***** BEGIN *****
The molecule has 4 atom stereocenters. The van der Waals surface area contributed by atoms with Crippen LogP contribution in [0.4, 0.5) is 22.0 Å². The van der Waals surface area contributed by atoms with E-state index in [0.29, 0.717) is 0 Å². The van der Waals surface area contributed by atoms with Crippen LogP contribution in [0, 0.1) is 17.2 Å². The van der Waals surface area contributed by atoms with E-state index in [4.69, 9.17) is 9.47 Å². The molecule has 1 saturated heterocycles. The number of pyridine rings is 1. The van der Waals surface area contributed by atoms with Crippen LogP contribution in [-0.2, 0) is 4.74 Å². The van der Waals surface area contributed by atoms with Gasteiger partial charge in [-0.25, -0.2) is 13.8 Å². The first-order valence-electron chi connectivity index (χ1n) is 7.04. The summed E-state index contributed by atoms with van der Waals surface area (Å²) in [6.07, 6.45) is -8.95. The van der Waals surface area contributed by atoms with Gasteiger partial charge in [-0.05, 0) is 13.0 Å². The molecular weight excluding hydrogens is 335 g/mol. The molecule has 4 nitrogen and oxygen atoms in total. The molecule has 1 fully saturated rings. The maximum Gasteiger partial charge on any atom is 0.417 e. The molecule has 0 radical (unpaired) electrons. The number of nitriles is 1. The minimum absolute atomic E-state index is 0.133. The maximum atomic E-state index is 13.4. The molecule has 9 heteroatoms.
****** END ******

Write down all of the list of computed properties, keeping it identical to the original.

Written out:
The molecule has 4 atom stereocenters. The van der Waals surface area contributed by atoms with Crippen LogP contribution in [0.4, 0.5) is 22.0 Å². The van der Waals surface area contributed by atoms with E-state index in [0.29, 0.717) is 0 Å². The van der Waals surface area contributed by atoms with Crippen LogP contribution in [0, 0.1) is 17.2 Å². The van der Waals surface area contributed by atoms with E-state index in [4.69, 9.17) is 9.47 Å². The molecule has 1 saturated heterocycles. The number of pyridine rings is 1. The van der Waals surface area contributed by atoms with Crippen LogP contribution in [-0.2, 0) is 4.74 Å². The van der Waals surface area contributed by atoms with Gasteiger partial charge in [-0.25, -0.2) is 13.8 Å². The first-order valence-electron chi connectivity index (χ1n) is 7.04. The summed E-state index contributed by atoms with van der Waals surface area (Å²) in [6.07, 6.45) is -8.95. The van der Waals surface area contributed by atoms with Gasteiger partial charge in [-0.05, 0) is 13.0 Å². The molecular weight excluding hydrogens is 335 g/mol. The molecule has 4 nitrogen and oxygen atoms in total. The molecule has 1 fully saturated rings. The maximum Gasteiger partial charge on any atom is 0.417 e. The molecule has 0 radical (unpaired) electrons. The number of nitriles is 1. The minimum absolute atomic E-state index is 0.133. The maximum atomic E-state index is 13.4. The molecule has 9 heteroatoms.